Exploring new policy options, including carbon taxes and carbon markets. China already uses a range of policy instruments to control the growth of greenhouse gases, including targets and quotas (from goals for renewable and nuclear energy, to the energy/carbon intensity goals), standards, and financial support for new technologies. It is now looking at new market-based mechanisms. It is widely expected that there will be experiments with these new approaches during the 12th Five Year Plan period, 2011 – end of 2015, although most do not expect to see them as early as 2011.
Increasing the political support for climate policy . China’s Communist Party Plenum included a full paragraph supporting climate policy. While the statement did not break new ground in terms of policy concepts, it raised the political profile of climate policy in a country where local governments pay close attention to the central government’s political priorities.
There is broad political consensus within China that measurement and reporting are crucial for ensuring domestic goals are met.
- Improving its own measurement and information systems. Despite the contentiousness of international discussions about measurement, there is broad political consensus within China that measurement and reporting are crucial for ensuring domestic goals are met. The Party Plenum document lists improving these systems among the climate policies needed, and in fact the Chinese government has been working on these systems over the past year as it gets ready for its new Five Year Plan goals. What is even more striking is that we are now hearing demands for better systems not just from the central government officials charged with monitoring local performance, but from the localities that want to ensure they get credit for the changes they make. I attended a UK-sponsored seminar of central and local officials with climate responsibilities and local officials said, we know what to do, we want to make sure that it is measured properly so we get credit. This reflects a real change in local awareness both of the policies, but also of what they can do and creates bottom-up pressure for these improvements in monitoring.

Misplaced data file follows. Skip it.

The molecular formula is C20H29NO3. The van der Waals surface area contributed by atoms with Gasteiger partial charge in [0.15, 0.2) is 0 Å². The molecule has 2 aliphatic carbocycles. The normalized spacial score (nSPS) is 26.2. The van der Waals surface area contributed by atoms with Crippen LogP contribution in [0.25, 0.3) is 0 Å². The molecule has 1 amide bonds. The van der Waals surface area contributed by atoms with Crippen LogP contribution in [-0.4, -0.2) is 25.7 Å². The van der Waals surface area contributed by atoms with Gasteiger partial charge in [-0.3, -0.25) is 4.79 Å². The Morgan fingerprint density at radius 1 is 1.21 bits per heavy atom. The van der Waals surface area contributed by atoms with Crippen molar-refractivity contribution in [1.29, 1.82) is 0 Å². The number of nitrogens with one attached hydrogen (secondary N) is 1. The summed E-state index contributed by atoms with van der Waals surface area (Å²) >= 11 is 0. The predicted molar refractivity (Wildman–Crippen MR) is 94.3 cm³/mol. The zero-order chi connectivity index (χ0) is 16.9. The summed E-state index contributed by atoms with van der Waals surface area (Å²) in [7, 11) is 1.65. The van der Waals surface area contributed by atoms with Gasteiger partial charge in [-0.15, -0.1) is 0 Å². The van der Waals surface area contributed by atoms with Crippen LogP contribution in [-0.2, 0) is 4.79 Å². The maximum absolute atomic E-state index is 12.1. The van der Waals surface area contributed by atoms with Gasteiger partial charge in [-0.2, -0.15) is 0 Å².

So in arriving at Cancun, China would appear to have quite a bit to offer, and yet it often ends up appearing defensive. Part of the reason is illustrated in the discussion posted by the China Dialogue Beijing Office Director Meng Si on November 29. Meng interviews China’s Climate Minister Xie Zhenhua, who speaks frankly about China’s growing understanding of the importance of transparency, but also about his frustration in getting China’s message out into the press. All sides of the climate debate seem to understand the importance of transparency, and Xie showed interest in using that to help resolve issues surrounding measuring and reporting. One point to keep in mind is that greater transparency is also needed on accounting for developed country emissions reductions and on the financial support to be given to developing countries. My WRI colleagues suggest new approaches to these issues in two new papers on accounting and climate finance.
As Chinese negotiators have become more open with the press, the Chinese press has also become more interested in the climate negotiations. China’s major dailies and television stations now send reporters to the major climate meetings, and a number are now providing continuous web coverage. Interest in the issue is strong in China in part because many see the opportunities from improving efficiency and investing in new technologies, rather than focusing only on the costs.